08/02/2012 - 10:41

Snip off the top as pay cuts follow crisis

08/02/2012 - 10:41

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The emerging pattern of parsimony should, over time, filter down through all levels of the corporate world.

The emerging pattern of parsimony should, over time, filter down through all levels of the corporate world.

AUSTRALIA tends to follow global trends and the current trend that ought to be keeping company executives awake at night is a particularly nasty one – shrinking pay packets.

Long overdue, according to business bashers on the left side of politics, it seems that Europe’s financial crisis has triggered a reversal in the pattern of constantly rising rewards for senior managers, especially bankers.

Middle managers will be watching what happens most closely because they are confronting a pincer squeeze of tougher conditions above them, and higher wages for those below them, as demonstrated in recent decisions by Fair Work Australia that have awarded generous rises for the lowest paid workers in the community.

The lower end of the workforce is a topic for another day. What’s interesting in the overseas trend is a series of events that point to tougher times for company chief executives and directors, such as:

• stripping former Royal Bank of Scotland chief executive, Fred Goodwin, of his knighthood for mismanagement and excess executive rewards – the only explanation as he has not committed a criminal offence;

• the new chief executive at the same bank rejecting, after encouragement to do so, a $1.5 million pay rise;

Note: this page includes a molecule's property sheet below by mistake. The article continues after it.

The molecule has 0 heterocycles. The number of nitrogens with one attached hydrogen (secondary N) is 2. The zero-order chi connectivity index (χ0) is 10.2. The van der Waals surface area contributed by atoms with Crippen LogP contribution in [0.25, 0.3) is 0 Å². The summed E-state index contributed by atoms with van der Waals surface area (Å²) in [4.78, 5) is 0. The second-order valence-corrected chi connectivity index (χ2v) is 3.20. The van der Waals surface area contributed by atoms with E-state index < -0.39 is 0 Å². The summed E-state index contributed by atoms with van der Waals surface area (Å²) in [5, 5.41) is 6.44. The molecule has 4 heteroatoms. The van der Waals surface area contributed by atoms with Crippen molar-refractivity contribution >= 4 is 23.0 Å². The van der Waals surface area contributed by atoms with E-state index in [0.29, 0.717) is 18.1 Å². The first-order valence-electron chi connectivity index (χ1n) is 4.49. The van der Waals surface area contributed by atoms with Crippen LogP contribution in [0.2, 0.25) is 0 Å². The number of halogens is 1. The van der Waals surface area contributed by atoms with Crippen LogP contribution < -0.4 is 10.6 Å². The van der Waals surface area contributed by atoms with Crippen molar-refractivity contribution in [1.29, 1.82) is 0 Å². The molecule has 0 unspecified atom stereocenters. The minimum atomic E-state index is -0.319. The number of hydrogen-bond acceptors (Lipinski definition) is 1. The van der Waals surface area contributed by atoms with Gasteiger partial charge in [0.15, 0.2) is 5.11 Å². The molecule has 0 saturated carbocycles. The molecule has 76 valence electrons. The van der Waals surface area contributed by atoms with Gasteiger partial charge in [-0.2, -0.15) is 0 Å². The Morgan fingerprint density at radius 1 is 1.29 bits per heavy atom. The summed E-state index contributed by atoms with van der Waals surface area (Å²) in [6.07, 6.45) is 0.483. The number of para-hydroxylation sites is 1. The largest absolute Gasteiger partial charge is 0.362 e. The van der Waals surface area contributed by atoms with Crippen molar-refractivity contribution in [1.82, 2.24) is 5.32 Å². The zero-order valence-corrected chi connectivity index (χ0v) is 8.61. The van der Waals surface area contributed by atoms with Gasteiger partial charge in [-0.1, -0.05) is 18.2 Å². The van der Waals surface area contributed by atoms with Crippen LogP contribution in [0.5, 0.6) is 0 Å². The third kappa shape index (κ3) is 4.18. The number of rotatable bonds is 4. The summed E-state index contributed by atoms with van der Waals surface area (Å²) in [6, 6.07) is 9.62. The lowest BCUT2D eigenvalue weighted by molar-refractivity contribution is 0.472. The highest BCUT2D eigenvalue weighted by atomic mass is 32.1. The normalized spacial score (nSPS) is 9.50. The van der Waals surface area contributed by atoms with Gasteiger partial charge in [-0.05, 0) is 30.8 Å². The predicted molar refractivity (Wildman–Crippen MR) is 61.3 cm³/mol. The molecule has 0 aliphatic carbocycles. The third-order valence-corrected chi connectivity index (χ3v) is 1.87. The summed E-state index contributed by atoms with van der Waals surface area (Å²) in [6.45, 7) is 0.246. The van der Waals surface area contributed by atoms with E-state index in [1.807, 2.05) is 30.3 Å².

• the outgoing chief executive of Deutsche Bank, Josef Ackermann, warning of a “social time bomb” if the wealth inequality gap widens further – code for cut executive pay, or encourage executives to make bigger donations to charity (Ackermann has just received a $10 million bonus); and

• lower transfer prices for British soccer players. Last year’s record spend of $335 million on football talent during the January transfer window dropped last month to $75 million.

Whether it’s bank bosses rejecting a pay rise, issuing a social dislocation warning, or forfeiting a gong, there is a pattern of parsimony emerging which should, over time, filter down through all levels of the corporate world.

The reason for this new-found mood is linked to the austerity measures being forced on citizens in the debt-laden eurozone who are, in turn, are demanding that the fat cats among them share the pain. 

Which leads to the question of, how much pain? The answer is a lot.

If you look back to a study that surfaced in 2009 during the first phase of the GFC, wages (and those contentious bonuses bankers award themselves) could be slashed over the next few years.

Thomas Philippon, associate professor of finance at New York University’s Stern Business School, and Ariell Reshef from the economics faculty at the University of Virginia, found that bankers are hammered after periods of great financial upheaval.

One of their calculations went like this. At the start of the 20th century, bankers were paid roughly the same as other professionals. Then came the boom years leading to the 1929 stock market crash, a period when banker’s pay rose to be 1.7 times higher than their professional peers – people such as accountants, engineers, doctors, and lawyers.